No. That's the difference between us and the Clappers of the world. If it would have to take a wrecked economy to defeat Trump in 2020, put me on the Trump bandwagon. Again, like Shredder said, principles over laundry. I'm not a fan of "We need to destroy the village in order to save it."


Yes. Fortunately I don't think it will take a full on melt down for Trump to fall in 2020. His act is not wearing well, and I don't think that changes. Also I think the economy is due for a correction (long overdue), and I would rather it be as mild a correction as possible if and when it comes.

If it does I will cheerfully allow GOP President Trump and the GOP House and GOP Senate to take any and all blame though.
   546. Lassus Posted: October 17, 2017 at 02:31 PM (#5556000)
Concession accepted.

Heh. Perfect.
   547. Mellow Mouse, Benevolent Space Tyrant Posted: October 17, 2017 at 02:32 PM (#5556002)
Not sure why he gets to assume the moral high ground while his posts are filled with misstatements of fact, name-calling & insults, but such smug arrogance is common...


But enough about GOP President Trump.
   548. ERROR---Jolly Old St. Nick Posted: October 17, 2017 at 02:33 PM (#5556004)
The Spurs' coach Gregg Popovich** on Trump's latest lying smear of Obama:

“I’ve been amazed and disappointed by so much of what this president had said, and his approach to running this country, which seems to be one of just a never ending divisiveness. But his comments today about those who have lost loved ones in times of war and his lies that previous presidents Obama and Bush never contacted their families are so beyond the pale, I almost don’t have the words.”

“This man in the Oval Office is a soulless coward who thinks that he can only become large by belittling others. This has of course been a common practice of his, but to do it in this manner—and to lie about how previous presidents responded to the deaths of soldiers—is as low as it gets. We have a pathological liar in the White House, unfit intellectually, emotionally, and psychologically to hold this office, and the whole world knows it, especially those around him every day. The people who work with this president should be ashamed, because they know better than anyone just how unfit he is, and yet they choose to do nothing about it. This is their shame most of all.”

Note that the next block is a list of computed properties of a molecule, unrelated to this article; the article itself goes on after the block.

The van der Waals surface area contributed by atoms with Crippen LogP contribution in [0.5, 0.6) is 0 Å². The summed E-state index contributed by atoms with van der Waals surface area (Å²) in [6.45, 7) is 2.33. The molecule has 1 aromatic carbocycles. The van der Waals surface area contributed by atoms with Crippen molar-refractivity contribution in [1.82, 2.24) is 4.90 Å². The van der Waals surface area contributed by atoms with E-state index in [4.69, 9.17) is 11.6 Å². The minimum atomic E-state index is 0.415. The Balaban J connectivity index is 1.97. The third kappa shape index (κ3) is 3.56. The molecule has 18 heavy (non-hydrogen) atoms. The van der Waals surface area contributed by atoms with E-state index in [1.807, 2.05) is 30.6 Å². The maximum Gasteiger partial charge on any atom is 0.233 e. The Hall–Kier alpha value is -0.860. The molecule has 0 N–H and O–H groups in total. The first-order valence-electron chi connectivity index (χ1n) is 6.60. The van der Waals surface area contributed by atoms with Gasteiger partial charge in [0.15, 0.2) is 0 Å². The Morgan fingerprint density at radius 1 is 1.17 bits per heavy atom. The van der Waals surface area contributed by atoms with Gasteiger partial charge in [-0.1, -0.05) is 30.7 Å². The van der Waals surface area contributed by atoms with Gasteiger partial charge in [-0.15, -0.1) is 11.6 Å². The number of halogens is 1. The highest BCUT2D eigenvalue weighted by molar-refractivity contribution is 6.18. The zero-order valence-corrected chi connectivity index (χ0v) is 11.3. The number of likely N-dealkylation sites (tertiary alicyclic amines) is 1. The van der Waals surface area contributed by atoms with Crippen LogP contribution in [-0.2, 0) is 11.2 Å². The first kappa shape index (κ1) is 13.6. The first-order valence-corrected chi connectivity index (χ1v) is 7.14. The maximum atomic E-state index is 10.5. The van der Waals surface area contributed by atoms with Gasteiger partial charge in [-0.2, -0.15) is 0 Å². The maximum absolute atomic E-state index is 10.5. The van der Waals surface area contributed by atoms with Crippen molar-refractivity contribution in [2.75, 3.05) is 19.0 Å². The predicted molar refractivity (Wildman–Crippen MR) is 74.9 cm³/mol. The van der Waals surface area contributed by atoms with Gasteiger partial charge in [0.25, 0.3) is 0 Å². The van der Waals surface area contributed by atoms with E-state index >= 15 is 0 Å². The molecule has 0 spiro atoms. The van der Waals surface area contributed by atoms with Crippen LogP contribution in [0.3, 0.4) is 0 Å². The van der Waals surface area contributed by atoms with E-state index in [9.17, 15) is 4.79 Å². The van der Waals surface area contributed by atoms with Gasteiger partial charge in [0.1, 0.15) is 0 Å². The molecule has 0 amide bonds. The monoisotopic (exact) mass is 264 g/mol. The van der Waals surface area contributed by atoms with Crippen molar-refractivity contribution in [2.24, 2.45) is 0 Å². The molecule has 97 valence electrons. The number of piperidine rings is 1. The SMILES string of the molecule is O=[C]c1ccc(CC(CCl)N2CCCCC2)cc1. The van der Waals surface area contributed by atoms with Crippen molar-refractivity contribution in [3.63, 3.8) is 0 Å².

** For anyone who thinks that Popovich is nothing but an effete Ivy League liberal, here's a bit of his background from wiki:

Popovich was born in East Chicago, Indiana on January 28, 1949, to a Serb father and Croat mother.[4] He started his basketball career playing Biddy Basketball and was on the 1960 Gary Biddy Basketball All-Star Team which finished third in the World Tournament, held at Gary's Memorial Auditorium. He attended Merrillville High School and graduated in 1970 from the United States Air Force Academy. He played basketball for four seasons at the Academy and in his senior year was the team captain and the leading scorer.[5] He graduated with a bachelor's degree in Soviet Studies, and he underwent Air Force intelligence gathering and processing training.[6] At one point, Popovich considered a career with the Central Intelligence Agency.[7]